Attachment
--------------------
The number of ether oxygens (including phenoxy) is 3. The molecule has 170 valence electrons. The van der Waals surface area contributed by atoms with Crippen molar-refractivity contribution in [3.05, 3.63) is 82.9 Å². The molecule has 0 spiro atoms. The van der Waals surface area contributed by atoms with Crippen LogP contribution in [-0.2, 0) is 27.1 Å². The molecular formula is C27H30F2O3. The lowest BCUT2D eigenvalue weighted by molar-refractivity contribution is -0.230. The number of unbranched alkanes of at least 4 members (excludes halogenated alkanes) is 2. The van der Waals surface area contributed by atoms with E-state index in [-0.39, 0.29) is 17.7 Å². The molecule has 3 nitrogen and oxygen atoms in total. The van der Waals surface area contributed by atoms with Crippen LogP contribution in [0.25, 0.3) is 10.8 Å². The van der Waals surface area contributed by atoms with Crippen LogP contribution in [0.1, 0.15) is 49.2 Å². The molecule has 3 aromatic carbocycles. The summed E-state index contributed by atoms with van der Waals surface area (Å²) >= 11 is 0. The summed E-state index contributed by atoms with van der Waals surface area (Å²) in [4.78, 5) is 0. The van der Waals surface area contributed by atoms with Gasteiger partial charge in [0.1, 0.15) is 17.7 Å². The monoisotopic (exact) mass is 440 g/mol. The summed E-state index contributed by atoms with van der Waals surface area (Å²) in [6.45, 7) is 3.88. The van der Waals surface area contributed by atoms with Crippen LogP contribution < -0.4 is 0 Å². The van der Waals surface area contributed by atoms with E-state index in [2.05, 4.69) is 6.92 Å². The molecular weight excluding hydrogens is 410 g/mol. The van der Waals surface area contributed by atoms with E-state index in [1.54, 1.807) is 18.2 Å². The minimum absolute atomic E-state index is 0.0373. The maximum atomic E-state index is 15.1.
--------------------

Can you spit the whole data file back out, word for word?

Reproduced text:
The number of ether oxygens (including phenoxy) is 3. The molecule has 170 valence electrons. The van der Waals surface area contributed by atoms with Crippen molar-refractivity contribution in [3.05, 3.63) is 82.9 Å². The molecule has 0 spiro atoms. The van der Waals surface area contributed by atoms with Crippen LogP contribution in [-0.2, 0) is 27.1 Å². The molecular formula is C27H30F2O3. The lowest BCUT2D eigenvalue weighted by molar-refractivity contribution is -0.230. The number of unbranched alkanes of at least 4 members (excludes halogenated alkanes) is 2. The van der Waals surface area contributed by atoms with E-state index in [-0.39, 0.29) is 17.7 Å². The molecule has 3 nitrogen and oxygen atoms in total. The van der Waals surface area contributed by atoms with Crippen LogP contribution in [0.25, 0.3) is 10.8 Å². The van der Waals surface area contributed by atoms with Crippen LogP contribution in [0.1, 0.15) is 49.2 Å². The molecule has 3 aromatic carbocycles. The summed E-state index contributed by atoms with van der Waals surface area (Å²) >= 11 is 0. The summed E-state index contributed by atoms with van der Waals surface area (Å²) in [4.78, 5) is 0. The van der Waals surface area contributed by atoms with Gasteiger partial charge in [0.1, 0.15) is 17.7 Å². The monoisotopic (exact) mass is 440 g/mol. The summed E-state index contributed by atoms with van der Waals surface area (Å²) in [6.45, 7) is 3.88. The van der Waals surface area contributed by atoms with Crippen LogP contribution < -0.4 is 0 Å². The van der Waals surface area contributed by atoms with E-state index in [2.05, 4.69) is 6.92 Å². The molecular weight excluding hydrogens is 410 g/mol. The van der Waals surface area contributed by atoms with E-state index in [1.54, 1.807) is 18.2 Å². The minimum absolute atomic E-state index is 0.0373. The maximum atomic E-state index is 15.1.